"It's Dude Culture": Students With Minoritized Identities of Sexuality and/or Gender Navigating STEM Majors
Date of Original Version
Science, technology, engineering, and mathematics (STEM) career pathways can be both lucrative and transformative in regard to social change (e.g., Christensen, Knezek, & Tyler-Wood, 2014; Fuesting, Diekman, & Hudiburgh, 2017; Wang, Ye, & Degol, 2017). However, research shows that STEM learning environments are inhospitable to students with minoritized identities-most notably, women, people of color, and people with disabilities (e.g., Gottfried, Bozick, Rose, & Moore, 2016; O'Brien, Blodorn, Adams, Garcia, & Hammer, 2015; Stout, Grunberg, & Ito, 2016). Almost no research has examined the experiences of students with minoritized identities of sexuality and/or gender (MIoSG) in STEM. Using grounded theory, this study documented how 56 students with MIoSG experienced and navigated a pervasive culture of centering cisgender heterosexual men within STEM learning environments-referred to by students as dude or bro culture. Rich quotes from participants across gender and sexual identity spectra described how dude/bro culture included bonding over hypermasculinity, assuming heterosexuality, perpetuating anti-lesbian, gay, bisexual, transgender, queer, intersex, and asexual discourses, treating students with MIoSG as if they are not smart or invisible, and objectifying and sexualizing cisgender women. Implications for higher education practice are provided.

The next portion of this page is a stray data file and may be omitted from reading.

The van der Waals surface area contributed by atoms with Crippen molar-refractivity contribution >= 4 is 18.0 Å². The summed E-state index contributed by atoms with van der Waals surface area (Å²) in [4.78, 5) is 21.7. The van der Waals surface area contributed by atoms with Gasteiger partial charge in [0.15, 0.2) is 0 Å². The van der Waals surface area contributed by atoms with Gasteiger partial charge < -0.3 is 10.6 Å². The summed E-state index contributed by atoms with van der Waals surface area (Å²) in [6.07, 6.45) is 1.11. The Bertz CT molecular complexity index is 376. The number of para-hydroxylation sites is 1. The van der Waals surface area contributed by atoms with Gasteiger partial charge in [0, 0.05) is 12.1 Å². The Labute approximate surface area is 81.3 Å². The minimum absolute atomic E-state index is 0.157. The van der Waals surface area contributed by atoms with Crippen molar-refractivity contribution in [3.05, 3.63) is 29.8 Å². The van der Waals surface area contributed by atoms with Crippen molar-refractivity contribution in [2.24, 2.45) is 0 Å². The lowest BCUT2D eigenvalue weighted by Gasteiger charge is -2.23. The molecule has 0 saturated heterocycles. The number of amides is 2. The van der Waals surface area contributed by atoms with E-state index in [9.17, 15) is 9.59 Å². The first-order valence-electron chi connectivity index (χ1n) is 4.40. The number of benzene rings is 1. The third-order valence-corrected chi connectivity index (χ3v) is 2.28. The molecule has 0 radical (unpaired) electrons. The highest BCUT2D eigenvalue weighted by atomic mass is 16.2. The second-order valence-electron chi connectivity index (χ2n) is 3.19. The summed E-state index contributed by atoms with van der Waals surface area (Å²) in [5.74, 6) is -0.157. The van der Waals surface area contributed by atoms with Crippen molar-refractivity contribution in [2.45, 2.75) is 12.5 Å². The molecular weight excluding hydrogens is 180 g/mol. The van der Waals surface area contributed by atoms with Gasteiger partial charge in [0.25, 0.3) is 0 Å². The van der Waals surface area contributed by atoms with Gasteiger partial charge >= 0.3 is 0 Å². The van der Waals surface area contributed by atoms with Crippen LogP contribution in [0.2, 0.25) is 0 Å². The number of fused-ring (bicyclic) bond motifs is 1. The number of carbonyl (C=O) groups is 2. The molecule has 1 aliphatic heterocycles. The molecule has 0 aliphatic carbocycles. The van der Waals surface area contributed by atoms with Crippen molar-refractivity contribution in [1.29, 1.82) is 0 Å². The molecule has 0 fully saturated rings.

Journal of Diversity in Higher Education
Miller, Ryan A., Annemarie Vaccaro, Ezekiel W. Kimball, and Rachael Forester. ""It's Dude Culture": Students With Minoritized Identities of Sexuality and/or Gender Navigating STEM Majors." Journal of Diversity in Higher Education , (2020). doi:10.1037/dhe0000171.